Beccles bell tower repairs to finish nearly £25,000 over budget

The St Michael's bell tower in Beccles, which has been undergoing restoration. Picture: GOOGLE MAPS

The St Michael's bell tower in Beccles, which has been undergoing restoration. Picture: GOOGLE MAPS - Credit: Google Maps

A review into the renovation of St Michael’s Bell Tower in Beccles is set to take place after costs ballooned to nearly £25,000 more than contracted for.

Beccles Bell Tower undergoing major renovations. Picture: NICK BUTCHER

Beccles Bell Tower undergoing major renovations. Picture: NICK BUTCHER - Credit: Nick Butcher

Masonry falling from the historic bell tower, which is owned by Waveney District Council, prompted the council to begin the process of repairing the site.

A building survey was undertaken by a conservation surveyor, identifying vital stonework and roof repairs.

An estimate of £70,000 was submitted by the surveyor, with a contract for nearly £98,000 being awarded to Universal Stone to begin 15 weeks of work from July.

However, a report prepared for Waveney District Council’s cabinet next week has revealed that the final handover was only completed on March 29 – weeks after it was due to be finished, and the final cost will be around £123,000 – around £25,000 more than contracted and more than £50,000 above the initial estimate.

Graham Catchpole, cabinet member of operations said: “The work has taken longer than expected and it is the nature of projects such as these that delays can incur extra costs.


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“However we are pleased that it has now been completed and that the clock tower has now been revealed with a range of critical issues resolved.”

The council said that the roofing work was the biggest delaying factor, with the original roof lead specification being incorrect, prompting work to start eight weeks late, and poor weather further delayed work.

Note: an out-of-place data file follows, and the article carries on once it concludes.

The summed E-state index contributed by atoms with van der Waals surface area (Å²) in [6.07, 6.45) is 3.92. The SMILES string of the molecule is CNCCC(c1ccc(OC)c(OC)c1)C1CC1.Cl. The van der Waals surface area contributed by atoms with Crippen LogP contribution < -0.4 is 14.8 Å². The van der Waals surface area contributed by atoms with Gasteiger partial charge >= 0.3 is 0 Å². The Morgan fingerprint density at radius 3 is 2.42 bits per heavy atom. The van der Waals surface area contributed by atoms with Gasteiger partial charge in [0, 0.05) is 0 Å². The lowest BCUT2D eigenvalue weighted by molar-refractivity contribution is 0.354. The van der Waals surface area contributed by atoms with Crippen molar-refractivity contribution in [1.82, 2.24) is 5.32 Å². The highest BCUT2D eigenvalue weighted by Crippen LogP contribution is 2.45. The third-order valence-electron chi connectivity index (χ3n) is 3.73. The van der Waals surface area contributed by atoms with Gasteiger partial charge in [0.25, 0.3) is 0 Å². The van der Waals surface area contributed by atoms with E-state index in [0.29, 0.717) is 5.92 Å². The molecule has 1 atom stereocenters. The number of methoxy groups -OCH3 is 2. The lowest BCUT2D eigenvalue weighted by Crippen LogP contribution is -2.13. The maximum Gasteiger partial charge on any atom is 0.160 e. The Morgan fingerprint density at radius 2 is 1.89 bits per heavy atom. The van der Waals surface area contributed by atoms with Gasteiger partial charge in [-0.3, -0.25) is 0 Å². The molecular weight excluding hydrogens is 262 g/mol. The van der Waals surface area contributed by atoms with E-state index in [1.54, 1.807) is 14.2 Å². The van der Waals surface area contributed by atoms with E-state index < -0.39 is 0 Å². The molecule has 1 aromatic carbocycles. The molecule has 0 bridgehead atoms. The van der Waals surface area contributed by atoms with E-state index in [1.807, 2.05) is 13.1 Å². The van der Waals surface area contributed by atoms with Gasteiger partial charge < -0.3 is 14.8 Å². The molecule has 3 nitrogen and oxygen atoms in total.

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Additional cost also came from the extended period scaffolding was needed.

The council’s report said the additional money will come out of the estates capital budget but “work is being carried out to ensure the impact on other projects is minimised”.

The cabinet is next week being asked to approve the further funds and commission a review into the reasons for the overspend and what lessons can be learnt.

The report added: “In this instance, the additional problems that were uncovered at the construction stage could not have been anticipated.

“Due to the specialist nature of the work, and the public safety concerns, it was considered sensible to carry out the work at the time, and with the contractor on site. However the procurement team have identified the need for them to add strategic contract management to current procurement processes in order to ensure improved controls in the future and mitigate a repeat of this situation.”

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